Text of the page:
Study of tolls remains CT’s political hot potato
Gov. Dannel P. Malloy’s plan to commission a $10 million analysis on restoring tolls to Connecticut’s highways continues to provide fodder for this year’s state elections.
Sen. Joe Markley of Southington, one of three Republicans battling for the nomination for lieutenant governor, announced Tuesday he is seeking a court injunction to stop the study of an electronic tolling system.
But regardless of what happens with Markley’s filing in Hartford Superior Court, the study’s fate likely rests with Connecticut’s next governor and the 2019 General Assembly.
That’s because Malloy — who is not seeking re-election and whose term expires on Jan. 9 — has said most of the $10 million wouldn’t be spent until after he has left office. The governor said last month, when the State Bond Commission approved financing for the study, that it would take an estimated nine months to select a consultant to perform the work.
Given that timetable, Malloy said only a small fraction of the funds would be spent before his term ends, specifically to advertise that the Department of Transportation is accepting bids on the analysis project.
Still, Markley said Tuesday that he believes the governor has overstepped his authority.
“It’s up to the General Assembly to authorize expenditures,” Markley said. “Governor Malloy does not have legitimate authority to borrow $10 million to conduct a study the legislature did not approve. It’s not just a reckless waste of money now — it sets a precedent for future executive overreach. Even by Dan Malloy’s standards, this is an arrogant abuse of power, coming at the expense of Connecticut’s citizens and laws.”
Attorney General George Jepsen, who like Malloy is a Democrat, said last month that the governor has authority to commission the study, using already granted legislative approval to finance transportation-related projects.
“As Attorney General Jepsen made clear during the bond commission meeting, Governor Malloy is well within his right to allow this study to proceed,” Malloy spokeswoman Kelly Donnelly said Tuesday. “Senator Markley is just plain wrong. And quite frankly, when it comes to modernizing an aging infrastructure and building the kind of transportation system Connecticut deserves, he has subscribed to the modern day “know-nothing” philosophy—proactively choosing to know less, rejecting options before even fully understanding them, and doing nothing.”
Malloy has insisted throughout his second term that Connecticut cannot finance a major rebuilding of its aging, overcrowded transportation infrastructure without a new, significant long-term revenue source.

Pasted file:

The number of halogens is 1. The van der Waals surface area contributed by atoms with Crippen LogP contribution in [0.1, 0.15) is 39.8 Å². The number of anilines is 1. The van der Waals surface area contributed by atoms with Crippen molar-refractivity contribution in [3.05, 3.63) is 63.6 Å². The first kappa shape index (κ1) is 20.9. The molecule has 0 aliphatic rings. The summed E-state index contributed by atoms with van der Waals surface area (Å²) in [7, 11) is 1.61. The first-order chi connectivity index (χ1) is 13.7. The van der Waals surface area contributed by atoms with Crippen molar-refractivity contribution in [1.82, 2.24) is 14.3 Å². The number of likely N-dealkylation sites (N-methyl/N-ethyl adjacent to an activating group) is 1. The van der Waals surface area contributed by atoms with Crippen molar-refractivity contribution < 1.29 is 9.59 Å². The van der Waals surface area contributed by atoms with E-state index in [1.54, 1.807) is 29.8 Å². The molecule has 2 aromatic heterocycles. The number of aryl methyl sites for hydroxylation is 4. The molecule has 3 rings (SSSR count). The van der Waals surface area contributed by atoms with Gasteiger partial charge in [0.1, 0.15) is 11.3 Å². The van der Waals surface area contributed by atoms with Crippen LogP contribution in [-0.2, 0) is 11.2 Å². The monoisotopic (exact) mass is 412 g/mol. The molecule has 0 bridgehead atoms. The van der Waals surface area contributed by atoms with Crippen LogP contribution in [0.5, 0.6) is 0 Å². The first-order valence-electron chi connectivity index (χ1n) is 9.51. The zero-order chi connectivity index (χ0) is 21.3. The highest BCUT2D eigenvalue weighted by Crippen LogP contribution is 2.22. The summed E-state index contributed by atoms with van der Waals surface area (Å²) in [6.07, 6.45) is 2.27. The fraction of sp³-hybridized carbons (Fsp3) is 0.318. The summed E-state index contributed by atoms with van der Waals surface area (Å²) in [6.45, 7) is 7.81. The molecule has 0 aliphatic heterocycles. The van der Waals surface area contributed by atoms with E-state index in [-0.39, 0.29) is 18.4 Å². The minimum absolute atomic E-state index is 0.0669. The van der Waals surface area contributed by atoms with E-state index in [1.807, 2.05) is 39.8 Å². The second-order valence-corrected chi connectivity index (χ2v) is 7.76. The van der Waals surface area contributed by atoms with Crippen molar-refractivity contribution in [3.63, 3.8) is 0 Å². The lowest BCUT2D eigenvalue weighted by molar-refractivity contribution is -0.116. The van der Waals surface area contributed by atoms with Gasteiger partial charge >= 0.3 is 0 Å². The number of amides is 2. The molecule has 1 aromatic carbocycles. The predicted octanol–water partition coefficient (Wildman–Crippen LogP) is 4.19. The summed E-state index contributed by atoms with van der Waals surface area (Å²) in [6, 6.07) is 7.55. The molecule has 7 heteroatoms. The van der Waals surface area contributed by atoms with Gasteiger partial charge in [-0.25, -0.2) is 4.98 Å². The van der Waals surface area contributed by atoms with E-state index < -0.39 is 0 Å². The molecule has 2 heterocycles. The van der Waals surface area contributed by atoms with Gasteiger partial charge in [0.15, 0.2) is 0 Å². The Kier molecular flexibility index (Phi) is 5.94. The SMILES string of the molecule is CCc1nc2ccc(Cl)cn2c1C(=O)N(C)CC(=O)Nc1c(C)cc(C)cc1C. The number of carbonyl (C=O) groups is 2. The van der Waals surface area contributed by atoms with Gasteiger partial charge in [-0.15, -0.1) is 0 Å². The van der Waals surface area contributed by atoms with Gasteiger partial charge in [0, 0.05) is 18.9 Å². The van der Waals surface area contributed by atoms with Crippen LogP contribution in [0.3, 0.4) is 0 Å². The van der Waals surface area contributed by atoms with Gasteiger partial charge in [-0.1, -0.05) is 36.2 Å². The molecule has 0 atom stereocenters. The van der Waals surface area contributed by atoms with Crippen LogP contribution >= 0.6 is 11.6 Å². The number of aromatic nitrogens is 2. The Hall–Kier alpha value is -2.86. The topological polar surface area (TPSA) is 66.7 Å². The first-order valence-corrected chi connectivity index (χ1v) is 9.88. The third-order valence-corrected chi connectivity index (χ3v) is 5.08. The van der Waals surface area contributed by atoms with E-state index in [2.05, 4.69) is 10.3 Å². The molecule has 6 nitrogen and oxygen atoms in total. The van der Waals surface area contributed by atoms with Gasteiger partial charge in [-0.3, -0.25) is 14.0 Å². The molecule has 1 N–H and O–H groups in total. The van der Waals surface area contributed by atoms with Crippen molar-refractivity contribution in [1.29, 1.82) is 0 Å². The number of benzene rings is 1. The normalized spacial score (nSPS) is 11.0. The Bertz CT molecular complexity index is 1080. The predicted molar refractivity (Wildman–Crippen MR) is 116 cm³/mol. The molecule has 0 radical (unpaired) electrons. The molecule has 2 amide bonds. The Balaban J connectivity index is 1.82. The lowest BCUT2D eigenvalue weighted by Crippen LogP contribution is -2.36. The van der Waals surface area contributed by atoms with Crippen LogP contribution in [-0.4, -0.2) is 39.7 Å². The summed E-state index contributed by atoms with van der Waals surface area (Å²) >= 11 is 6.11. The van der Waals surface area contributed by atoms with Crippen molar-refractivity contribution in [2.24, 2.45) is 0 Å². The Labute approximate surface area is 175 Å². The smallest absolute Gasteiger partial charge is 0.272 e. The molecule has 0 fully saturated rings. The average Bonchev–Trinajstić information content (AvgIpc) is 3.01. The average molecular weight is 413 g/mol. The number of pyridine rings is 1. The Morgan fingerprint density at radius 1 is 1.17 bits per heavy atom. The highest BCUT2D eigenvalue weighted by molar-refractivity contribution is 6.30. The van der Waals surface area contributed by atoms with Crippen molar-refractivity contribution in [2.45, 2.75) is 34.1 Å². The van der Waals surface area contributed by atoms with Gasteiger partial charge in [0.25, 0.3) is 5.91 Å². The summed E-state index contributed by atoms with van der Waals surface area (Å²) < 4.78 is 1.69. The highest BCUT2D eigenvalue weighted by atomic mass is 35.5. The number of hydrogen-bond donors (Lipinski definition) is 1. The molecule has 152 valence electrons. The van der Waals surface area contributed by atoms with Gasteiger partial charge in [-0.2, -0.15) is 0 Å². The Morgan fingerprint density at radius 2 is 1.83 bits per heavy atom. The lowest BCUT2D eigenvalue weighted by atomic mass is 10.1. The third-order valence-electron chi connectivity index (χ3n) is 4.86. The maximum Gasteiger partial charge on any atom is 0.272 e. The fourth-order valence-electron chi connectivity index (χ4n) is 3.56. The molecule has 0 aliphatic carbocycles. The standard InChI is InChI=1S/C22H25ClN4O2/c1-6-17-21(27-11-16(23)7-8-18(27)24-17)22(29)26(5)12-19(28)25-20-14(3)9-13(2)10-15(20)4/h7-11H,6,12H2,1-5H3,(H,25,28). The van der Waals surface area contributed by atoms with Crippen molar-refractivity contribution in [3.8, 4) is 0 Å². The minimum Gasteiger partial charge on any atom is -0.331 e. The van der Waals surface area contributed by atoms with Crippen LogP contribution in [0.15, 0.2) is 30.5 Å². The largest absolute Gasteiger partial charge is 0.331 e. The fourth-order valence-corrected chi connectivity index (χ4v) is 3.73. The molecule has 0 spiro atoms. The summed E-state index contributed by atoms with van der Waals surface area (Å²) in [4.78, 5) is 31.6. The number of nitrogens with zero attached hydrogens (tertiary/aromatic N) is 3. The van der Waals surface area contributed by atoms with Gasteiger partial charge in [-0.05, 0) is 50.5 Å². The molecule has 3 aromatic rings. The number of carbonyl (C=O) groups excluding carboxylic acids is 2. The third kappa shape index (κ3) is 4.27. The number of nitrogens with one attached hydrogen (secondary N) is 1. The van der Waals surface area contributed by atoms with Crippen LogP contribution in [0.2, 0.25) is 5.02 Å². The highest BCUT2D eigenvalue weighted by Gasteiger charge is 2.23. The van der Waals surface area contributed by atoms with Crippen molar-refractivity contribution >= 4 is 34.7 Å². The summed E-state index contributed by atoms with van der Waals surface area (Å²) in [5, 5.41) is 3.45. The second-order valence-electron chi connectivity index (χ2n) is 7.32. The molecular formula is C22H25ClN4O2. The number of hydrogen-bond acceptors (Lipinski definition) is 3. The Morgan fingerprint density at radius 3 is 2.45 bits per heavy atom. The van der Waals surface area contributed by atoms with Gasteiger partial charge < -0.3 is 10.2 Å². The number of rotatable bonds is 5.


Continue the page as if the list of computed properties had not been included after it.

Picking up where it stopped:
Key highway projects tentatively scheduled to begin or expand with the next five years — including replacement of the elevated section of Interstate 84, renovations to the “mixmaster’ junction of I-84 and Route 8 in Waterbury and widening of portions of Interstate 95 — would fall into fiscal limbo, according to the Malloy administration.
Republican legislators have been unanimous in their opposition to tolls. The GOP has countered that Connecticut must better prioritize its transportation program and borrowing in general to free up more dollars for infrastructure improvements. The governor and some of his fellow Democrats in the legislature counter this would barely provide enough resources for basic maintenance and would leave nothing to enhance and modernize highways, bridges and railways.
The House Republican Caucus tried in late July to petition the legislature into special session to enact a measure prohibiting the Department of Transportation from commissioning the study.
That petition drive failed when Democrats in both chambers, as well as Senate Republicans, declined to sign the petitions.
“I worry that some in modern-day Connecticut are subscribing to their own know-nothing philosophy,” the governor said after the bond commission approved the $10 million in financing on July 25, adding that his successor and the 2019 legislature will need all available data about tolls to avert a looming transportation crisis. “They’re choosing to reject new information, to decide proactively to know less, to limit the scope of their options before even fully understanding what those options truly are.”
Connecticut has not collected tolls on its highways since April 1989, when the last toll was removed from the Charter Oak Bridge. Between 1985 and 1988 Connecticut also had removed eight toll plazas spread across I-95 and I-395 as well as tolls on the Merritt and Wilbur Cross parkways.
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